Grassroots organisation, Hospice Care Kenya places well-being at its heart when supporting the delivery of palliative care services


Categories: Cause days, WASH
08 April 2022

Overview 

Here at UK Aid Direct, we want to mark this World Health Day by celebrating the fantastic work our grant holders and their partners do to support the most vulnerable and marginalised with their health.   

Palliative care is an essential component of Universal Health Coverage, a key target within the UN Sustainable Development Goals. Hospice Care Kenya has established impactful projects to support hospice and palliative care services for people living with a life-threatening illness in Africa, working to create societies that put well-being at the centre of development and contributing to achieve those goals. 

Two people guiding a patient home from surgery.
People sat outside under a tree.

Photo left: Steve, a newly trained community health assistant in charge of supporting community health volunteers in Loodariak, Kajiado pictured with a community health volunteer on the left, helping a patient home after surgery. (Photo by Hospice Care Kenya) 

Photo right: A meeting with church leaders in Olutua Ogol, Kajiado County, November 2021. (Photo by Hospice Care Kenya) 

About Hospice Care Kenya 

In the rural counties of Siaya and Kajiado and in the urban slums of Nairobi, Hospice Care Kenya is working to improve the quality of life of people affected by cancer and life-limiting illness through community-led palliative care in Kenya.  

The organisations works with local partners to train community health volunteers and primary healthcare staff in quality and holistic community-based palliative care.  

Impact 

In February 2021, UK Aid Direct was pleased to announce that Hospice Care Kenya had been granted a Small Charities Challenge Fund grant to help them to deliver a two-year project aimed at improving the quality of life for people affected by cancer and life-limiting illness through community-led palliative care in three counties in the country.  

From July to December 2021, Hospice Care Kenya delivered all its planned palliative care training for community health volunteers (CHVs) from Siaya County. This covered all aspects of providing home-based care to people living with cancer and other life-limiting illnesses, including counselling and emotional support to patients and their families. This training also included recognising the signs of cancer and raising awareness of common cancers affecting women.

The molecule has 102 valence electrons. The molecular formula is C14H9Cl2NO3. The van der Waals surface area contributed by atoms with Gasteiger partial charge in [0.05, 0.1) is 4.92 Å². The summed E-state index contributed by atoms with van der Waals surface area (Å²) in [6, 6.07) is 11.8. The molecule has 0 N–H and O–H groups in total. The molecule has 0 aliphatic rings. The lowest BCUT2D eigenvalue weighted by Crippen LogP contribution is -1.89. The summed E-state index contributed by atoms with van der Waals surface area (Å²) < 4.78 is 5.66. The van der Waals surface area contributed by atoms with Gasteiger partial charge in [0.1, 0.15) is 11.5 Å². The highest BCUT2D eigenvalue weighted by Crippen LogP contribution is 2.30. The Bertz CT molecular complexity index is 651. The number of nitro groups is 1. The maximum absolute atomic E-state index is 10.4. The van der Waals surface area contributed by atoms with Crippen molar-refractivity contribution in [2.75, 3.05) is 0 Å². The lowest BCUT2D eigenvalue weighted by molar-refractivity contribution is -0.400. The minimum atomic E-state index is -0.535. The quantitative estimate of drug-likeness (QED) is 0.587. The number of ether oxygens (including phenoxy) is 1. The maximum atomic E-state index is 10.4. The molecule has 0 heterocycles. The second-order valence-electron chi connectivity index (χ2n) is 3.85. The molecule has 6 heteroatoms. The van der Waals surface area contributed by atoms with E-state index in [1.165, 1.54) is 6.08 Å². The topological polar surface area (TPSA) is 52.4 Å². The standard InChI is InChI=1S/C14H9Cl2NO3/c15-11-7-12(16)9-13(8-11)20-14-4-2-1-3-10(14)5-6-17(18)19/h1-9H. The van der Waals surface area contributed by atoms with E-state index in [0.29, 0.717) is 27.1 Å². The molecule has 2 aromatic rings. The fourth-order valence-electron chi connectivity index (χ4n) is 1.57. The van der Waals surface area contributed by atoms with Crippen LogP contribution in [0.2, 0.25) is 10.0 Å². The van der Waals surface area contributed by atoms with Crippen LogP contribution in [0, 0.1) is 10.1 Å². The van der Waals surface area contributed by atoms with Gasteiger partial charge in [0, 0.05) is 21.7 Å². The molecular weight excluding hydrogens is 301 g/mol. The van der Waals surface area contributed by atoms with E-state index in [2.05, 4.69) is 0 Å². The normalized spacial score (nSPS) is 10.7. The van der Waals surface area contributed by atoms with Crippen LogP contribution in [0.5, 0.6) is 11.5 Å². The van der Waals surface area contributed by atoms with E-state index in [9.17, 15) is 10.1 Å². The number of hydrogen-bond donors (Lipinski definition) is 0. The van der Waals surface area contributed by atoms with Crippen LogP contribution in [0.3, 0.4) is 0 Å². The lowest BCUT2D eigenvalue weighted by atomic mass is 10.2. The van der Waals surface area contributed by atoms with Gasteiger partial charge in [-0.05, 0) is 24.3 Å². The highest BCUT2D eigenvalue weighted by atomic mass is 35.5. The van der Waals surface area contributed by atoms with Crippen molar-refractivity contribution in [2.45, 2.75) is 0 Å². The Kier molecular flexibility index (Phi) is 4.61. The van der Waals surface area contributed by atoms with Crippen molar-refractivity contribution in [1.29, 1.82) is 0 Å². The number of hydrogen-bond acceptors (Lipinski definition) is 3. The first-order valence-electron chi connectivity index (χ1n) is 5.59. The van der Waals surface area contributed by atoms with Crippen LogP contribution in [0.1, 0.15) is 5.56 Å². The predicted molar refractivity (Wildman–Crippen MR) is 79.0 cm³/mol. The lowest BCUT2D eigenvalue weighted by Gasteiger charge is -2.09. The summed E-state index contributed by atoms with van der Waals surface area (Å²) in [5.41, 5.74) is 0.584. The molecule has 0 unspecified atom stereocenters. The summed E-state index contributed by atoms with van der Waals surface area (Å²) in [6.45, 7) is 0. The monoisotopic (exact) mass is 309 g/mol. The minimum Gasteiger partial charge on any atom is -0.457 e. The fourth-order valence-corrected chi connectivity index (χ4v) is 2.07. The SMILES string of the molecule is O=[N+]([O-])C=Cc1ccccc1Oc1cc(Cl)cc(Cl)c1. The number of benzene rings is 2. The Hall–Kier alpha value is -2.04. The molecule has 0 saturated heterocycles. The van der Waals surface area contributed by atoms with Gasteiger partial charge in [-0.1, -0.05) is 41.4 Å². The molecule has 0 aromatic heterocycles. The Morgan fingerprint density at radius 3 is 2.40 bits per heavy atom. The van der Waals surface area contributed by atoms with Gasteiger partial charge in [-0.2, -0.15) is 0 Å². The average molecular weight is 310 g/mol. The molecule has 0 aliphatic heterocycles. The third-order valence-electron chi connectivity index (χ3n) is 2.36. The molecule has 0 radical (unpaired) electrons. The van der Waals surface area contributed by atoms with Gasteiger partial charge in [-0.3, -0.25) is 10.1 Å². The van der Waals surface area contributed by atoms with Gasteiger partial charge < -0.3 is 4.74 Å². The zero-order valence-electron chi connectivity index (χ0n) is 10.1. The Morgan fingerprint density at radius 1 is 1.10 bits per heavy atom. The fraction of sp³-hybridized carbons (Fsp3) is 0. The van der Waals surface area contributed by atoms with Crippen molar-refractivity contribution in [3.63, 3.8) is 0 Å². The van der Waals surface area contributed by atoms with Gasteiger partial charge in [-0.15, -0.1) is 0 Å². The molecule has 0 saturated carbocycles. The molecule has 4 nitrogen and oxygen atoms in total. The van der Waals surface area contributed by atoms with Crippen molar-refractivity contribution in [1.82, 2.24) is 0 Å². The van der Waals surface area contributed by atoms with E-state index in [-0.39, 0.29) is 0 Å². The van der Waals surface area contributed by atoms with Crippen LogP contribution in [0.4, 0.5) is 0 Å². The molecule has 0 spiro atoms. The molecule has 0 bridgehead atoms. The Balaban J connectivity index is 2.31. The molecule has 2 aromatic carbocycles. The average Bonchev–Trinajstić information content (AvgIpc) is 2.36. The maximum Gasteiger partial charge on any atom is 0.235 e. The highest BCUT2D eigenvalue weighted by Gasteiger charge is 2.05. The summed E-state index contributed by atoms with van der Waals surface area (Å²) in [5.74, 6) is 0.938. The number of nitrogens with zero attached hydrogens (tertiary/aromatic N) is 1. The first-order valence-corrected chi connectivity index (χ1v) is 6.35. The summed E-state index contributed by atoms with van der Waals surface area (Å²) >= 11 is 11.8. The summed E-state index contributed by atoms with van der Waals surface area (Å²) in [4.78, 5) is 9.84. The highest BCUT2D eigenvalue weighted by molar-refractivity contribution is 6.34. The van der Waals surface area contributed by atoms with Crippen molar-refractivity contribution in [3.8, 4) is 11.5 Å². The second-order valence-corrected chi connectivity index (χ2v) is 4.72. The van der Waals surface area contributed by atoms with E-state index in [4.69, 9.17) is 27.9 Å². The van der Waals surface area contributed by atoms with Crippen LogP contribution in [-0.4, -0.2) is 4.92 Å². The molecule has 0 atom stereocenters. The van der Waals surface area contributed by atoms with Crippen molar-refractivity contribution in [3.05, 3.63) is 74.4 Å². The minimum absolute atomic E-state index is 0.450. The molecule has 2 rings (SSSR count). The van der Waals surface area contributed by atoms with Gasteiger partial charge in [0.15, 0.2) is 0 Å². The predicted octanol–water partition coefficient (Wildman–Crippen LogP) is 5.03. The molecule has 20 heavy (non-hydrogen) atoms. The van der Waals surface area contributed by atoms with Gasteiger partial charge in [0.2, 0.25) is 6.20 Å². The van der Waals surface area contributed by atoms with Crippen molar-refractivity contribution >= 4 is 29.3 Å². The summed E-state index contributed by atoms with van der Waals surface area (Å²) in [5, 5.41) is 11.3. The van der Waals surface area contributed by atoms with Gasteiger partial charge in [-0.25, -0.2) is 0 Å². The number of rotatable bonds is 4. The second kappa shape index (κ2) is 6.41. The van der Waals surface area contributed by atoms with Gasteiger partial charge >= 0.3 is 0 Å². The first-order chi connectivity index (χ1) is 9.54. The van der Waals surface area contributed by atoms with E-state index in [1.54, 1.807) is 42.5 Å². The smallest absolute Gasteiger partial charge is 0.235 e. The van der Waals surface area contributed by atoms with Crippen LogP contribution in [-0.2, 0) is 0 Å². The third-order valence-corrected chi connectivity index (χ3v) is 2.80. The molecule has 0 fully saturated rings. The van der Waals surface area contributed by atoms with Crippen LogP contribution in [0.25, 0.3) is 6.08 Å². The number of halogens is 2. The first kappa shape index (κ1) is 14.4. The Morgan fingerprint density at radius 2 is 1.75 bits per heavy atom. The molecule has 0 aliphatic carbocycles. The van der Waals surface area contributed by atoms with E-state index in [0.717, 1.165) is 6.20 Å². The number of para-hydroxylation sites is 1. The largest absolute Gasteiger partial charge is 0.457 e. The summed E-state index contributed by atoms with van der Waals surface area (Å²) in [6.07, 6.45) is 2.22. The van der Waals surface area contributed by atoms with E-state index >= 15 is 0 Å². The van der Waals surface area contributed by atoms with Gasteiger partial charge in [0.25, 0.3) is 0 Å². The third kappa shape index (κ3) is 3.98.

In Nairobi, the organisation trained 55 community health volunteers, from Embakasi and Westlands County, after which the volunteers received home-based care kits to help them to begin their home-based palliative care work in their communities. These kits contained PPE, logbooks, patient records and referral forms, and non-pharmaceutical medical items to ensure volunteers had everything they needed to provide Covid-safe quality care in the homes of their patients. 

A further 20 community health volunteers from Kajiado County completed their training in basic home-based palliative care in July 2021. 

The story of Annah 

Annah Seteiyo Mukue has embraced her role as a community health volunteer in her village in Kajiado County. Her work has earned her the name ‘Mama Safi’ or ‘clean woman’ amongst her community due to the advice she provides in preventing illness by maintaining good hygiene.  

Whenever there is a function in the village, she is called upon to ensure cleanliness is maintained during the preparation of food. Annah received little schooling and was married as a teenager. She is now the mother of five grown up children and she says she is honoured to have had the opportunity to be educated on palliative care and the health issues affecting her community and to carry out this important work.    

Project partner, Ongata Ngong Palliative Community Care (ONPACC) accompanied Annah during a typical day of home visits to her patients’ homes to provide care for – on this occasion – patients with HIV. Annah has also been attending a group for elderly women to raise awareness of the services she can provide, of cervical and breast cancer, and to ensure women with health worries know where to seek advice.  

People outside under a tree.
Three people standing outside of a building.

Photo left and right: Annah invites staff from Ongata Ngong Palliative Community Care (ONPACC) to meet the women’s group she works with. (Photos by Hospice Care Kenya)


See also

For further information about the work of Hospice Care Kenya, visit hospicecarekenya.com.